Not quite, for example the Firefighting measures include: 'Suitable extinguishing media. Use water spray, alcohol-resistant foam, dry chemical or carbon dioxide.' So it burns, and can be put out by water. That eliminates all non-combustibles like Common Salt, but also Fats and Oils. The warning about alcohol resistant foam indicates this is an alcohol or something like an alcohol, perhaps a ketone.

Whatever it is it's relatively harmless. It's not Chlorine Trifluoride!

Dave

Robert Atkinson 227/07/2019 18:32:26
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Posted by SillyOldDuffer on 27/07/2019 18:09:50:
Posted by lfoggy on 27/07/2019 17:09:35:

Those are all generic warnings so could be almost anything.

Not quite, for example the Firefighting measures include: 'Suitable extinguishing media. Use water spray, alcohol-resistant foam, dry chemical or carbon dioxide.' So it burns, and can be put out by water. That eliminates all non-combustibles like Common Salt, but also Fats and Oils. The warning about alcohol resistant foam indicates this is an alcohol or something like an alcohol, perhaps a ketone.

Whatever it is it's relatively harmless. It's not Chlorine Trifluoride!

Dave

Sorry Dave see MSDS for salt from Fischer scientific similar firefighting (just plain foam though). I've never seen salt burn!

https://fscimage.fishersci.com/msds/21105.htm

Robert G8RPI.

 

Edited By Robert Atkinson 2 on 27/07/2019 18:43:53

Bizibilder27/07/2019 18:43:52
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60 forum posts
7 photos

Distilled (or deionised) water.

SillyOldDuffer27/07/2019 20:42:53
4687 forum posts
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Posted by Robert Atkinson 2 on 27/07/2019 18:32:26:
Posted by SillyOldDuffer on 27/07/2019 18:09:50:
Posted by lfoggy on 27/07/2019 17:09:35:

Those are all generic warnings so could be almost anything.

Not quite, for example the Firefighting measures include: 'Suitable extinguishing media. Use water spray, alcohol-resistant foam, dry chemical or carbon dioxide.' So it burns, and can be put out by water. That eliminates all non-combustibles like Common Salt, but also Fats and Oils. The warning about alcohol resistant foam indicates this is an alcohol or something like an alcohol, perhaps a ketone.

Whatever it is it's relatively harmless. It's not Chlorine Trifluoride!

Dave

Sorry Dave see MSDS for salt from Fischer scientific similar firefighting (just plain foam though). I've never seen salt burn!

https://fscimage.fishersci.com/msds/21105.htm

Robert G8RPI.

Edited By Robert Atkinson 2 on 27/07/2019 18:43:53

Glad I'm not a fire-fighter. Spraying water on molten Sodium Chloride generates Hydrogen Chloride and the reaction is violent. I believe a cupful of molten salt tipped into a bucket of water goes bang.

Similarly spraying a lot of water onto red-hot coke normally puts the fire out. Obviously water is safe. Or is it? Not if the amount of water is kept low relative to the amount of coke. In suitable proportions and when hot enough, Carbon reacts with the water and converts it into a mixture of Hydrogen and Carbon Monoxide. Which can go bang, and is toxic!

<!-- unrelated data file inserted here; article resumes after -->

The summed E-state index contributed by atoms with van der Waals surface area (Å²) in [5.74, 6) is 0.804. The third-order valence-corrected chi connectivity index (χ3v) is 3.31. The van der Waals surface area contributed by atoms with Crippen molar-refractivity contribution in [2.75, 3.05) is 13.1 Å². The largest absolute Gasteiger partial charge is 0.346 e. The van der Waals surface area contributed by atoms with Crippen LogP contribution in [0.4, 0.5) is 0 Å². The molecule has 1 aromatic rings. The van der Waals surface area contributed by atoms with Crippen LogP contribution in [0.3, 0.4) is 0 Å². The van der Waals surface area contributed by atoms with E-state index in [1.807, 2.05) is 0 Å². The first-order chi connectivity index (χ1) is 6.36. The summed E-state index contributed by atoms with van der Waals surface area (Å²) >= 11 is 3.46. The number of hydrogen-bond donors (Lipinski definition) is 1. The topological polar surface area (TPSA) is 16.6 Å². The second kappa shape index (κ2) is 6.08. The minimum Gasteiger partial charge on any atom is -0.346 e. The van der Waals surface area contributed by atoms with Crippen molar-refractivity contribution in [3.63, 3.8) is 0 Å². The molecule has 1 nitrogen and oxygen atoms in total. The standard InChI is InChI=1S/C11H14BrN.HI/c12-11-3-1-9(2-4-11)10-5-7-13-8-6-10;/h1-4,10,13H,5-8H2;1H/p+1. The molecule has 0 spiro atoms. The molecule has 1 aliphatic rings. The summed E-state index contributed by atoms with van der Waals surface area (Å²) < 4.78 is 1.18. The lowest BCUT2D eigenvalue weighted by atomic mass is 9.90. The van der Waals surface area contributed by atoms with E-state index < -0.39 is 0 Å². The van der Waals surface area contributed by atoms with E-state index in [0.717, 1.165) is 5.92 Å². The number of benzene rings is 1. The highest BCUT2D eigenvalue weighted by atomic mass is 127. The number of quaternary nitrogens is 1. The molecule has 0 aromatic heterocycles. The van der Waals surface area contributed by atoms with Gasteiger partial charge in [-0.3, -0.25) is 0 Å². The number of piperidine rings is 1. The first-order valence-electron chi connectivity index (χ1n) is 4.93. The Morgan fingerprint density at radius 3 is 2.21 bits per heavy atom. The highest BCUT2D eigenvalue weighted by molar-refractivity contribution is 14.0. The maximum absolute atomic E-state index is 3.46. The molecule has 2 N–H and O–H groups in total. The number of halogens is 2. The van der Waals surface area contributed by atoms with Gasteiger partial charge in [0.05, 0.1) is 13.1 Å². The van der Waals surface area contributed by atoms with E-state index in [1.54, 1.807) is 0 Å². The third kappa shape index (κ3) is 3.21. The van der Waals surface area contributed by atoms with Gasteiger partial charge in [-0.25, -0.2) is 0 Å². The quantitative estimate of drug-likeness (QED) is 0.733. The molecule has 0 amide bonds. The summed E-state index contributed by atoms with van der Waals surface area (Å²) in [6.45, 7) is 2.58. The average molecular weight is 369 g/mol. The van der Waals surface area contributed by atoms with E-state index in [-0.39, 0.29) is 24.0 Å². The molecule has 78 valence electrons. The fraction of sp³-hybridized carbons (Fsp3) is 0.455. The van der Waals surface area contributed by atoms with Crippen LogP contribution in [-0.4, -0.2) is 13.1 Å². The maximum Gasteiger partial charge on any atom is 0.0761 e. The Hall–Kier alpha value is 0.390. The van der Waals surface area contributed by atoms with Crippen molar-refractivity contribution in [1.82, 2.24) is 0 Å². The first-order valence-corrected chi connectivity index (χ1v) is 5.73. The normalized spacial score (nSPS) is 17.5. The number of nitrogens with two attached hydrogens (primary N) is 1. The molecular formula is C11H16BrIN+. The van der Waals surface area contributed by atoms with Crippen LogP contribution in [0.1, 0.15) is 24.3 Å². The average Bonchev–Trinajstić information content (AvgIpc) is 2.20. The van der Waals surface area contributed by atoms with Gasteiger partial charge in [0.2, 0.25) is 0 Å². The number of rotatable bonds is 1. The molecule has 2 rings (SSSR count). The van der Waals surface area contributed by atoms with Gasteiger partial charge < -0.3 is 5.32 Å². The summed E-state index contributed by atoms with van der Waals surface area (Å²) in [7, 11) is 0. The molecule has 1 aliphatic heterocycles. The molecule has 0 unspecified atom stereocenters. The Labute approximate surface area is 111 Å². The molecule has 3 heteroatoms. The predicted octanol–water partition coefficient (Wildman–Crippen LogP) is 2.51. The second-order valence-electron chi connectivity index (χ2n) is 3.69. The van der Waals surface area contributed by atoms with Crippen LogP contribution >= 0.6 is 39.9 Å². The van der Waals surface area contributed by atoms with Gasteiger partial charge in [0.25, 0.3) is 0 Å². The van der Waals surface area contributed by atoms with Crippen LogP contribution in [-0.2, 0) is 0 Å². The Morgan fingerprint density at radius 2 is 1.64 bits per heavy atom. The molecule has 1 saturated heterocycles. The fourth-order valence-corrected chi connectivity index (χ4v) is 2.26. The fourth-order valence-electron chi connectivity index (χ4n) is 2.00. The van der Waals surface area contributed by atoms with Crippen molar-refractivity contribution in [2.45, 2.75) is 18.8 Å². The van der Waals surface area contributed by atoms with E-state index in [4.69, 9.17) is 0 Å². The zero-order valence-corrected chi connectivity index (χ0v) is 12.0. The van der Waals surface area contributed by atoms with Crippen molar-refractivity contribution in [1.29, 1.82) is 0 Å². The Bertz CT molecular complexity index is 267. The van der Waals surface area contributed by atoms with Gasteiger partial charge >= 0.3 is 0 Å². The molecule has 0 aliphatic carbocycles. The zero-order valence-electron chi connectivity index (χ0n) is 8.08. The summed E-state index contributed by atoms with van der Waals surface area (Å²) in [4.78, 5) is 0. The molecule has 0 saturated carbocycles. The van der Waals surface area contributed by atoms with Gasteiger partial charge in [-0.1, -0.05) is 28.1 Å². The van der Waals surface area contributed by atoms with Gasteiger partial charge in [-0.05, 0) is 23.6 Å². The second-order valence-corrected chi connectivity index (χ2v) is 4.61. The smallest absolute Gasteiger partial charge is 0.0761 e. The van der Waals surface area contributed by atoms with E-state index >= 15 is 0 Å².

Don't think either disaster is likely to happen in my workshop! I reckon MSDS appear over-cautious in the face of common sense because they're covering what might happen in an industrial context. World of difference between salt on the dining table and several tons caught in a fierce fire, fire-brigade on the way.

Dave

Richard brown 127/07/2019 20:49:34
101 forum posts
31 photos

Marmite

Ian Johnson 127/07/2019 23:51:13
137 forum posts
32 photos

MSDS sheets are designed to scare people to death! And as others have said, this one could be anything, so I'll guess at weak Acetic Acid, it's what I pour over my chips. I prefer to call it by its proper name - Vinegar!

Sillyolddufferr mentions Sodium, I was an apprentice on the Sodium plant, if you melt salt (Sodium Chloride) you split it into its metallic compound Sodium and Chlorine gas (that's the Chloride). It was an interesting if scary place to work, watching the process guys on top of the cells puddling the molten sodium by hand! then It was cast into large ingots or transferred into a special heated road barrel. The plant was decommissioned in the 90's.

You put out a Sodium fire with salt, lots of salt!

Robin Graham28/07/2019 01:05:53
582 forum posts
129 photos

+1 for water - it's got to be nuts of Neil wouldn't have posted. Had a look at the MSDS for Cleanline deionised water:

Ingestion: Rinse mouth thoroughly with water. Give plenty of water to drink. Get medical attention if any discomfort continues.

Robin.

Ed Duffner28/07/2019 01:45:00
730 forum posts
61 photos

nitrocellulose lacquer?

Ed.

Alan Charleston28/07/2019 06:53:20
76 forum posts
19 photos

Ethanol?

Alan

Raymond Anderson28/07/2019 07:05:15
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723 forum posts
140 photos

No idea what it could be but... I know what it is not and that is... Chlorine Triflouride smile